Wednesday, March 08, 2017

Desperately Hoping to Stem the Tide

"The young men who received this training, when they return to their country, will face enormous pressure from criminal gangs and smugglers who have an influx of millions of euros a week."
Joseph Muscat, Prime Minister of Malta

"It's a first step taken with an interim government that doesn't really control the country, but it's a first step."
Natalino Ronzitti, adviser, Institute for International Affairs, Italy

"[Keeping migrants in Libya is a] dangerous step [since the country is without the required resources to deal with them]."
Hussein Thwadi, mayor, Sabratha, Libya
Ross Kemp with migrants back in port
‘We have a heightened responsibility towards Libya because of the role Britain played in bringing down the Gaddafi dictatorship.’ Photograph: Dave Williams/Sound Ltd

"The losses of lives we see are more and more in the territory of Libyan waters and so it is a legal responsibility to prevent these losses of life. We are ready to help, train and support [the coastguards], in a sense of partnership and enabling the Libyan authorities to manage [the situation]."
Federica Mogherini, European Union foreign policy chief
The internationally respected group Doctors Without Borders last year spoke of the "alarming levels of violence" being exercised against migrants and refugees in Libya. Sexual attacks, killings that have occurred against refugees and migrants, perpetrated by smugglers, but as well from among the many armed groups and individuals who lurk in the divided country, with its two governments and assortment of tribal militias wreaking havoc everywhere.

The European Union has been training officers of the Libyan Coast Guard in the art of interception and rescue of migrant boats near the coast of Libya. The interception is to keep migrants from reaching international waters. Once that happens, it is up to the Italians to launch rescue missions to retrieve thousands of hapless migrants from the seas their unseaworthy ships have capsized in. Instead, the Italians have been recruiting and training Libyans.

Through Libyan interception the migrants are returned to Libya, a country that has been in violent disarray since the NATO-led aid given to a Libyan popular movement to remove Moammar Ghadaffi from office. His tyrannical grip of the country removed, and international coalition partners, Italy, France, Britain, United States and Canada withdrawn, lauding themselves for the success of their mission, the country simply fell apart.

Now, with two contesting governments and tribal militias roaming about, the general state of lawlessness has given Islamic State a new place to lodge itself. And it is to Libya's coast that migrants hoping to reach European shores launch themselves from. Inundating Europe in the process, and striking the conscience of the West through the thousands of lives of children, women and men lost to the seas when rescue missions have failed.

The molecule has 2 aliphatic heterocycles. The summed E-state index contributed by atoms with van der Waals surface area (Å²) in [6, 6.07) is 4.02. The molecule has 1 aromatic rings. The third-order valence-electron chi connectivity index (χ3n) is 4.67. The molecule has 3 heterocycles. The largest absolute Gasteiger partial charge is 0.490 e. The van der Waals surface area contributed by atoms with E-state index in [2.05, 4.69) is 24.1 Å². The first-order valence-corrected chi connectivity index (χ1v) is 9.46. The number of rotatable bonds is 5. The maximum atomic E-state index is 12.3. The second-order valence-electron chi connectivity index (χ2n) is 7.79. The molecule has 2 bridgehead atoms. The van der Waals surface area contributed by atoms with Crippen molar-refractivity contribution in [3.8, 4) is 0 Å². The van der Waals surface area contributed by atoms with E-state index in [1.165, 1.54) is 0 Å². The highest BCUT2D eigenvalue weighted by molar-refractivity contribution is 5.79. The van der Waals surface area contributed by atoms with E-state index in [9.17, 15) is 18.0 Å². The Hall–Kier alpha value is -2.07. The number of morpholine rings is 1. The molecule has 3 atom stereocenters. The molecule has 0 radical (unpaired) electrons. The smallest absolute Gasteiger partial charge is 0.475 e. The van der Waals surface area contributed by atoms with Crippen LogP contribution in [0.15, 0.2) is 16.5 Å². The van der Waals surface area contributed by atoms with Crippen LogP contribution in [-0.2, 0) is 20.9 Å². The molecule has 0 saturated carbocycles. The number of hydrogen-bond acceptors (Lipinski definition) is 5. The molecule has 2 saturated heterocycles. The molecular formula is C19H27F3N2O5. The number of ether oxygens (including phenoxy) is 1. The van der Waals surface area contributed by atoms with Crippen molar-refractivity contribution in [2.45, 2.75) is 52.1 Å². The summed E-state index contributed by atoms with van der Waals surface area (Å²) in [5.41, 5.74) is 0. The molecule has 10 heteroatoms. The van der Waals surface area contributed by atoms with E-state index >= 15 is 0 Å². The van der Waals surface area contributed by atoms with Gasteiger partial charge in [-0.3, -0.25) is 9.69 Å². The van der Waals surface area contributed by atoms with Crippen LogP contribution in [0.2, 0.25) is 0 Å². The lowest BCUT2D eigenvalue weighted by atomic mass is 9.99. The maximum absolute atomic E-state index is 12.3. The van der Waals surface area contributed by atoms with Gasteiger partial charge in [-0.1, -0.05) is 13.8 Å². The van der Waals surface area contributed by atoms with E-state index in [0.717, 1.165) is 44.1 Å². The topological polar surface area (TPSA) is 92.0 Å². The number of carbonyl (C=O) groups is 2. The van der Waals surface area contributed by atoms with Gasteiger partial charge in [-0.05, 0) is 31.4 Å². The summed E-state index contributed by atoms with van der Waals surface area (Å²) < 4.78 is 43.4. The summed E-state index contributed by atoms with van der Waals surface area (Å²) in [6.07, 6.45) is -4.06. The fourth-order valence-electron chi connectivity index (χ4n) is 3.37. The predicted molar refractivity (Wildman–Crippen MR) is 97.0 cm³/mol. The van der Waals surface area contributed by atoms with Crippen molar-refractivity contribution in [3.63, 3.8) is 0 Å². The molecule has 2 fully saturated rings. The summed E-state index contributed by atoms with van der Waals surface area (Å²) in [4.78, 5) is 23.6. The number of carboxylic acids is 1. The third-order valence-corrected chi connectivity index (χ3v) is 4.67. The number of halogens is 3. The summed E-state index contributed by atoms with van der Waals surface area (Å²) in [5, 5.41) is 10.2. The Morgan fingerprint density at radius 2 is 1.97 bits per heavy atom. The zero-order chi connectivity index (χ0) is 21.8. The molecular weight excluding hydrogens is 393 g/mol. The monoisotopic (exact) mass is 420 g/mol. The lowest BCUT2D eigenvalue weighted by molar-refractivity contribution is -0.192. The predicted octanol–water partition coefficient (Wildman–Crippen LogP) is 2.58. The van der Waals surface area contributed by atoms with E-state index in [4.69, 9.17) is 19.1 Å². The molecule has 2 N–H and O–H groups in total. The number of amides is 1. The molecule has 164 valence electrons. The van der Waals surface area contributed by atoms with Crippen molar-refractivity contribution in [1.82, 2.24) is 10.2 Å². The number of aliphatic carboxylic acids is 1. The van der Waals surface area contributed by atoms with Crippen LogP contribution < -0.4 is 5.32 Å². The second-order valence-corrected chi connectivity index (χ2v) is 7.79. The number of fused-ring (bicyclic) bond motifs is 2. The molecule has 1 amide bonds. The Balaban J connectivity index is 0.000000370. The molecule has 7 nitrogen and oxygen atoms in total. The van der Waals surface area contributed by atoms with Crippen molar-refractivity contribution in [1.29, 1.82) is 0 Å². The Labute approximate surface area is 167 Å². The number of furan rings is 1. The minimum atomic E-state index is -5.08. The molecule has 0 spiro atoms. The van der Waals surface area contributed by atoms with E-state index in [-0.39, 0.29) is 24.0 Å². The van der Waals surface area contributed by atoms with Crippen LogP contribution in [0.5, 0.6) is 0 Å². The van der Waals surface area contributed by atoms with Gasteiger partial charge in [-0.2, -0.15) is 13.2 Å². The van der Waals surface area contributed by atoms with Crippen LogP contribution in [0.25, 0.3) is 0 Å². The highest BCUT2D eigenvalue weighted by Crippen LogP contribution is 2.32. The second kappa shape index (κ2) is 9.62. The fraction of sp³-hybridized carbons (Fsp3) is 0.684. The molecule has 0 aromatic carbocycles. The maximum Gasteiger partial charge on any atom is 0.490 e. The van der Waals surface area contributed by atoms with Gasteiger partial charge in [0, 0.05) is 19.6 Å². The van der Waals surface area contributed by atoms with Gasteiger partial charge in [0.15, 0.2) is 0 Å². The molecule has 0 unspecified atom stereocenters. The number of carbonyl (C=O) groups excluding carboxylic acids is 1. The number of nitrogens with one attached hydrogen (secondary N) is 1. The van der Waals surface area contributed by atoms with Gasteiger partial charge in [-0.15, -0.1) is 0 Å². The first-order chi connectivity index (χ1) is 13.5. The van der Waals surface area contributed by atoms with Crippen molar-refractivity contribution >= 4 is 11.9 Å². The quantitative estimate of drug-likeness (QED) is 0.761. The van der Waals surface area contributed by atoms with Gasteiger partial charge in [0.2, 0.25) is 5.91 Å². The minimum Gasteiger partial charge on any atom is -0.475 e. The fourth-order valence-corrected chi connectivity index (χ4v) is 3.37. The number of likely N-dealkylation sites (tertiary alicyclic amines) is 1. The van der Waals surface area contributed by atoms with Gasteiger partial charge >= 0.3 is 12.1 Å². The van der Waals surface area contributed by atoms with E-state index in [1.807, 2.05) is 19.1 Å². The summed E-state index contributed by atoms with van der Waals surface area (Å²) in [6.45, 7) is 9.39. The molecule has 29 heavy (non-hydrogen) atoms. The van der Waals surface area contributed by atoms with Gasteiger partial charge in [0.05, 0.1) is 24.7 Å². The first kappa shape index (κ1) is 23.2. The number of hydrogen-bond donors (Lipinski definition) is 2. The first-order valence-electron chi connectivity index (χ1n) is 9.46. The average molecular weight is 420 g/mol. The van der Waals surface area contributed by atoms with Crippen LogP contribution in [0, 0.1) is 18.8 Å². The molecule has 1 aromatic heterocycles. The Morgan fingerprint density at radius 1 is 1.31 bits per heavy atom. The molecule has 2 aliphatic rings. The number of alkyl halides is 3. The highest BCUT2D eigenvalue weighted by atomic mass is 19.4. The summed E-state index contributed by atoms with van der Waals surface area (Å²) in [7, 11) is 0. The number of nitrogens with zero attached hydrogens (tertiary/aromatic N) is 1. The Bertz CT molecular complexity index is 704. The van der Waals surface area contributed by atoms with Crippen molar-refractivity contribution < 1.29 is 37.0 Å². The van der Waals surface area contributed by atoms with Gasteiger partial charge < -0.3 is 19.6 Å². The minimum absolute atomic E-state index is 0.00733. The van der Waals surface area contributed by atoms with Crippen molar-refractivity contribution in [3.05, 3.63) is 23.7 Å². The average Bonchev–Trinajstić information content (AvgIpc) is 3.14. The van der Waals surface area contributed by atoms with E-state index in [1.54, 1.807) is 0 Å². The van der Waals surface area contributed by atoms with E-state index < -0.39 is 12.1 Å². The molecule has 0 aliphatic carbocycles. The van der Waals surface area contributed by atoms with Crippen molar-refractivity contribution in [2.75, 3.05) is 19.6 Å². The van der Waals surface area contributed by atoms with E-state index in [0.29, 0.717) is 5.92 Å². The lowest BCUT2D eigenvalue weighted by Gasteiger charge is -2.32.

FILE - Migrants crowd a rubber boat as they are rescued by members of Proactive Open Arms NGO, in the Mediterranean Sea, about 22 miles north of Zumarah, Libya, Jan. 27, 2017.
Migrants crowd a rubber boat as they are rescued by members of Proactive Open Arms NGO, in the Mediterranean Sea, about 22 miles north of Zumarah, Libya, Jan. 27, 2017   Associated Press

Of the 180,000 migrants who managed to reach Italy last year, five thousand died in the attempt. On February 21 alone, 75 bodies washed ashore in Libya, coughed up by rough seas. The Western-backed government in Libya faces the impossible prospect of maintaining an semblance of order on the coast, where criminals and rebels dominate.

Recently in Malta, European leaders pledged themselves to upholding "sustainable and predictable" funding to benefit the Libyan Coast Guard. Paolo Gentiloni, prime minister of Italy, signed an agreement with Fayez Serraj, the Libyan premier, to make an effort to curb the migrant trafficking from the very shores of Libya that he cannot control. Unlike the agreement that the EU made with Turkey's President Recep Tayyip Erdogan who can control his coastline on the Mediterranean.

Italy has promised to provide to the Libyan government funding, technology, medicine and training for the establishment of migrant holding centers in Libya, a country that Italy in its colonialist past ruled as a colony in the years 1911 to 1943. Italy's defense minister, Roberta Pinotti, spoke of the thousands of weekly arrivals in Italy as "a phenomenon that we want to be able to govern", understandably.

The proliferation of criminal gangs and militias that make their base in Libya see migrant smuggling as a lucrative business. A business that victimizes huge numbers of migrants who face constant threats. These agreements reflect the desperation inherent in Europe's forced welcome of hundreds of thousands of economic migrants from North Africa, and refugees and migrants from the Middle East, inundating the continent.

It would take the hope of desperation to believe that a unity government scarcely capable of controlling its capital Tripoli could extend itself to exert the military muscle, political intent or funding to stop the trade, reflecting just how dire the situation is for all concerned.

Migrants and refugees panic as they fall in the water during a rescue operation in the Mediterranean
More than 5,000 people drowned last year trying to cross the Mediterranean into Europe. Photograph: Andreas Solaro/AFP/Getty Images

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